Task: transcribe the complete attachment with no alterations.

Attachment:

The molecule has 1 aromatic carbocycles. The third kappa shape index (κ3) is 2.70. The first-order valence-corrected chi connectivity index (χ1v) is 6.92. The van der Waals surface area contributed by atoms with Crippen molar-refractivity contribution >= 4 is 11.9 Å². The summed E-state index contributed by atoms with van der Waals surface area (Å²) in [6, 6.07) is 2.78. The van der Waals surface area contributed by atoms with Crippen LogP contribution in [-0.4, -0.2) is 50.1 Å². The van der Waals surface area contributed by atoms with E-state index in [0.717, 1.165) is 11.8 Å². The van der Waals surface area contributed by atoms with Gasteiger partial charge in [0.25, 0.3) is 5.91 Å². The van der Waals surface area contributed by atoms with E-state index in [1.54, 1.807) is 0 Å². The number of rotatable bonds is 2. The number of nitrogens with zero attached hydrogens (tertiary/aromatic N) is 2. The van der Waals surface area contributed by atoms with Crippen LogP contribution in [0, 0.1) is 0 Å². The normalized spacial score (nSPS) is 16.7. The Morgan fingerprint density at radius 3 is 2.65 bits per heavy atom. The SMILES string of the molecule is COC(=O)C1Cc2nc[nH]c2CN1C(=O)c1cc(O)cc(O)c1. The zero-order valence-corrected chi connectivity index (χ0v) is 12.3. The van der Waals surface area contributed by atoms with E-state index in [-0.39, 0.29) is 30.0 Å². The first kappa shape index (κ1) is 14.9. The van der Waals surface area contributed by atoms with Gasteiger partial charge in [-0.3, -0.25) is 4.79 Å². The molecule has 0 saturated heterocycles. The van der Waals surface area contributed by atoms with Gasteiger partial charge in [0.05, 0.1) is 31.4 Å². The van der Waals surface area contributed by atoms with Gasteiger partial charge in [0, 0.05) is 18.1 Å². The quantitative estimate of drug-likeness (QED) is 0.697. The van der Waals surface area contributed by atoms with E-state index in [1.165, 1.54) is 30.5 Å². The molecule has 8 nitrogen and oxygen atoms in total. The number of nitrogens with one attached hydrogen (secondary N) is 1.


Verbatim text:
The molecule has 1 aromatic carbocycles. The third kappa shape index (κ3) is 2.70. The first-order valence-corrected chi connectivity index (χ1v) is 6.92. The van der Waals surface area contributed by atoms with Crippen molar-refractivity contribution >= 4 is 11.9 Å². The summed E-state index contributed by atoms with van der Waals surface area (Å²) in [6, 6.07) is 2.78. The van der Waals surface area contributed by atoms with Crippen LogP contribution in [-0.4, -0.2) is 50.1 Å². The van der Waals surface area contributed by atoms with E-state index in [0.717, 1.165) is 11.8 Å². The van der Waals surface area contributed by atoms with Gasteiger partial charge in [0.25, 0.3) is 5.91 Å². The van der Waals surface area contributed by atoms with E-state index in [1.54, 1.807) is 0 Å². The number of rotatable bonds is 2. The number of nitrogens with zero attached hydrogens (tertiary/aromatic N) is 2. The van der Waals surface area contributed by atoms with Crippen LogP contribution in [0, 0.1) is 0 Å². The normalized spacial score (nSPS) is 16.7. The Morgan fingerprint density at radius 3 is 2.65 bits per heavy atom. The SMILES string of the molecule is COC(=O)C1Cc2nc[nH]c2CN1C(=O)c1cc(O)cc(O)c1. The zero-order valence-corrected chi connectivity index (χ0v) is 12.3. The van der Waals surface area contributed by atoms with E-state index in [-0.39, 0.29) is 30.0 Å². The first kappa shape index (κ1) is 14.9. The van der Waals surface area contributed by atoms with Gasteiger partial charge in [-0.3, -0.25) is 4.79 Å². The molecule has 0 saturated heterocycles. The van der Waals surface area contributed by atoms with Gasteiger partial charge in [0.05, 0.1) is 31.4 Å². The van der Waals surface area contributed by atoms with Gasteiger partial charge in [0, 0.05) is 18.1 Å². The quantitative estimate of drug-likeness (QED) is 0.697. The van der Waals surface area contributed by atoms with E-state index in [1.165, 1.54) is 30.5 Å². The molecule has 8 nitrogen and oxygen atoms in total. The number of nitrogens with one attached hydrogen (secondary N) is 1.